Political Labels, Political Identity, and Bias
People tend to see their ideological affiliation as constitutive of their identity in a way their opinion about, say, the ontology of mental illness isn't.
I'm a libertarian, a natalist, an atheist, a credentialist, an economist, an optimist, a behavioral economist, an elitist, a public choicer, a dualist, a Szaszian, a moral realist, an anti-communist, a pacifist, a hereditarian, a Masonomist, a moral intuitionist, a free-market Keynesian, a deontologist, a modal realist, a Huemerian, a Darwinian, the other kind of libertarian (=a believer in free will), and much more. I could spend hours adding additional labels to the list. So it naturally caught my attention when Will Wilkinson remarked:
People call me libertarian but I don't in part because I'm not one, but mostly because I suspect that accepting any such label dings my IQ about 15 points.
If the IQ ding is additive, my many labels have long since reduced me to the intelligence of a cranberry. And even if the ding isn't additive, I don't have 15 IQ points to spare.
Bryan is too modest. He has at least 17 points to spare.
Seriously, Bryan has sort of wrongly inferred that my aversion to specifically political labels flows from a much more general aversion to naming one's convictions. At the limit, Bryan makes it sound as though I have a beef with the whole idea of self-predication. I don't. I am an Earthling, a chordate, an Iowan, a compatibilist, and I'm not afraid to say so!
I say "sort of wrongly" because I do have a bit of a general aversion to naming one's convictions, which I'll discuss in another post. But I think there's definitely something special about political ideology which tends to make it rather more central to our self-conception than our positions on obscure philosophical questions.
Politics just is coalitional conflict. A political label puts you, like it or not, on a team in a number of disputes in which there are significant real-world stakes. People therefore tend to see their ideological affiliation as constitutive of their identity in a way their opinion about the ontology of mental illness (to use one of Bryan's examples) isn't. People advertise their politics by putting Che Guevara and Murray Rothbard on t-shirts, but they don't much advertise their metaethics with Kant gear. I've never seen a modal realism button. (If there were a combinatorial fictionalism button, I'd wear it!) Other people are thus likely to see our politics as central to our identity, and to see our attributed identity through the prism of their politics. Self-labeling gives others permission to apply to us the label we apply to ourselves, and (here is something I believe!) who we are is to a large extent a complicated product of our reactions to social expectations.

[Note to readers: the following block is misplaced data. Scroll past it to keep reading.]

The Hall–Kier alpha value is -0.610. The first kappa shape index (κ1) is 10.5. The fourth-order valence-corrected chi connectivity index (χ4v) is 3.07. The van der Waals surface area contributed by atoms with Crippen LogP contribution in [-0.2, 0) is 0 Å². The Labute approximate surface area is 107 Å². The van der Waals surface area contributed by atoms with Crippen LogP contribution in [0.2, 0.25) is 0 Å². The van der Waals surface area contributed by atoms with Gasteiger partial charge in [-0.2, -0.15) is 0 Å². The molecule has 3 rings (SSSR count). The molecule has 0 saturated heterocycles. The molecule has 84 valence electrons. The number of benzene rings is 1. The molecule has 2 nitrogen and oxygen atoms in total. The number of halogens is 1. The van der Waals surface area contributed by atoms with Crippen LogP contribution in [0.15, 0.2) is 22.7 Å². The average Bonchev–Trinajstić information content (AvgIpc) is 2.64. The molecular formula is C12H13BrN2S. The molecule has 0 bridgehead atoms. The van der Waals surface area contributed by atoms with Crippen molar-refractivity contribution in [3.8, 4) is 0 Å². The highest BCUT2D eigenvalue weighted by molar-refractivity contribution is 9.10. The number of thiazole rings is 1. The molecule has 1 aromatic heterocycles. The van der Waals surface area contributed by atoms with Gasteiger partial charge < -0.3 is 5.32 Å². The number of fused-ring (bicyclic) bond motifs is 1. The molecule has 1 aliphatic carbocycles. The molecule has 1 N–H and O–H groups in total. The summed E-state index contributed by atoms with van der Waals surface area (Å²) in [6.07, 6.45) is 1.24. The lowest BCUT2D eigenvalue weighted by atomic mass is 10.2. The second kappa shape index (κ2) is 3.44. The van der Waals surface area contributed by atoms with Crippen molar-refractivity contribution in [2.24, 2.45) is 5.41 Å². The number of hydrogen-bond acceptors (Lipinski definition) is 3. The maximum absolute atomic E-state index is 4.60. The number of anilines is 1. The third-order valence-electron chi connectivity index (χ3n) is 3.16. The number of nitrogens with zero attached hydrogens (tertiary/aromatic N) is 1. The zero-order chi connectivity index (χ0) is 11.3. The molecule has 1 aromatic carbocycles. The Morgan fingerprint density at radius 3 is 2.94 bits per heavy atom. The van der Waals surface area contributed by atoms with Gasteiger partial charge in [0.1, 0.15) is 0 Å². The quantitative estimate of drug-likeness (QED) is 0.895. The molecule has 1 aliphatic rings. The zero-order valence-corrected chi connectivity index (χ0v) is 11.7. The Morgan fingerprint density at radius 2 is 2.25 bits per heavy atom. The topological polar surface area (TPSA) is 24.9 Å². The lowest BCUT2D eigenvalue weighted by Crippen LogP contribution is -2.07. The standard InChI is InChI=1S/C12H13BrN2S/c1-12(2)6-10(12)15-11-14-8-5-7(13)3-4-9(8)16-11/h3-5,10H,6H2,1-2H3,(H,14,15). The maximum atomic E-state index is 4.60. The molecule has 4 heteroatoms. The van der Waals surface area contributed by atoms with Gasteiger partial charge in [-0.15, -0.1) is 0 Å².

Let me tell a little story. Up until the weeks before I parted ways with Cato, I never felt any overt pressure to toe any sort of party line. But almost as soon as I left, I found that I was noticeably less reflexively defensive about anti-libertarian arguments. I found it easier to the see merit it in them! I feel sure that much of this has to do with the fact that at some level I had recognized that my livelihood depended on staying within the broad bounds of the libertarian reservation, and that this recognition had been exerting a subtle unconscious pressure on my thought. Once I became an independent operator, much of that pressure lifted. And as soon as that pressure lifted, I began to feel much less attached to the libertarian label. And as that sense of attachment waned, I became even less reflexively defensive about anti-libertarian arguments. It became hard for me to avoid the conclusion that my political self-conception had been interfering with my ability to evaluate arguments objectively. I had been letting people on my team get away with bad arguments, and I had been failing to acknowledge the force of arguments against my team's tenets. The fact that everybody else does this, too, doesn't make me feel any better about my own sins against Truth.
So I am resisting a strong sense of ideological identity. If pressed, I'll say I'm an inscrutably idiosyncratic liberal. This has been paying dividends! How do I know? Because I feel very confused. That is, to put it in Mason-speak, the probabilities of truth I assign many of my politically relevant beliefs seem to be drifting downward into the neighborhood just north of .5, which is about where they ought to be.
Taking time for thoughtful consideration has fallen out of fashion, writes Emily Chamlee-Wright. How can we restore good faith and good judgement to our increasingly polarized conversations?